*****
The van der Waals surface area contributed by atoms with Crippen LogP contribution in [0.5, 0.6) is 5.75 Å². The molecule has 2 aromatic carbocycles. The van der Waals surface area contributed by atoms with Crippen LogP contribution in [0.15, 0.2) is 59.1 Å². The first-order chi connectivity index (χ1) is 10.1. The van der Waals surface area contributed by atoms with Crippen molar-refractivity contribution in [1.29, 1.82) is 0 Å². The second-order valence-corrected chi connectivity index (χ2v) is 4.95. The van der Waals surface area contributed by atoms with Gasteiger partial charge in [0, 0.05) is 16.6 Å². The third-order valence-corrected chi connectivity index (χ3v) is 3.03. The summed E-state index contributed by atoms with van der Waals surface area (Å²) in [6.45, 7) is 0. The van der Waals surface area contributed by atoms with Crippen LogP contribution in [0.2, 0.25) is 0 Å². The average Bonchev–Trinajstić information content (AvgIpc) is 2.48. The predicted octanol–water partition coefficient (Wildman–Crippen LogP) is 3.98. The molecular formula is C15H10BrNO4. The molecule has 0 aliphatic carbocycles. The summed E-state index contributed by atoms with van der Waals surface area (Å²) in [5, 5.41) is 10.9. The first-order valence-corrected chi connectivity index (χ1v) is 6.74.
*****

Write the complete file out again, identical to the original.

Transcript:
The van der Waals surface area contributed by atoms with Crippen LogP contribution in [0.5, 0.6) is 5.75 Å². The molecule has 2 aromatic carbocycles. The van der Waals surface area contributed by atoms with Crippen LogP contribution in [0.15, 0.2) is 59.1 Å². The first-order chi connectivity index (χ1) is 10.1. The van der Waals surface area contributed by atoms with Crippen molar-refractivity contribution in [1.29, 1.82) is 0 Å². The second-order valence-corrected chi connectivity index (χ2v) is 4.95. The van der Waals surface area contributed by atoms with Gasteiger partial charge in [0, 0.05) is 16.6 Å². The third-order valence-corrected chi connectivity index (χ3v) is 3.03. The summed E-state index contributed by atoms with van der Waals surface area (Å²) in [6.45, 7) is 0. The van der Waals surface area contributed by atoms with Crippen LogP contribution in [0.2, 0.25) is 0 Å². The average Bonchev–Trinajstić information content (AvgIpc) is 2.48. The predicted octanol–water partition coefficient (Wildman–Crippen LogP) is 3.98. The molecular formula is C15H10BrNO4. The molecule has 0 aliphatic carbocycles. The summed E-state index contributed by atoms with van der Waals surface area (Å²) in [5, 5.41) is 10.9. The first-order valence-corrected chi connectivity index (χ1v) is 6.74.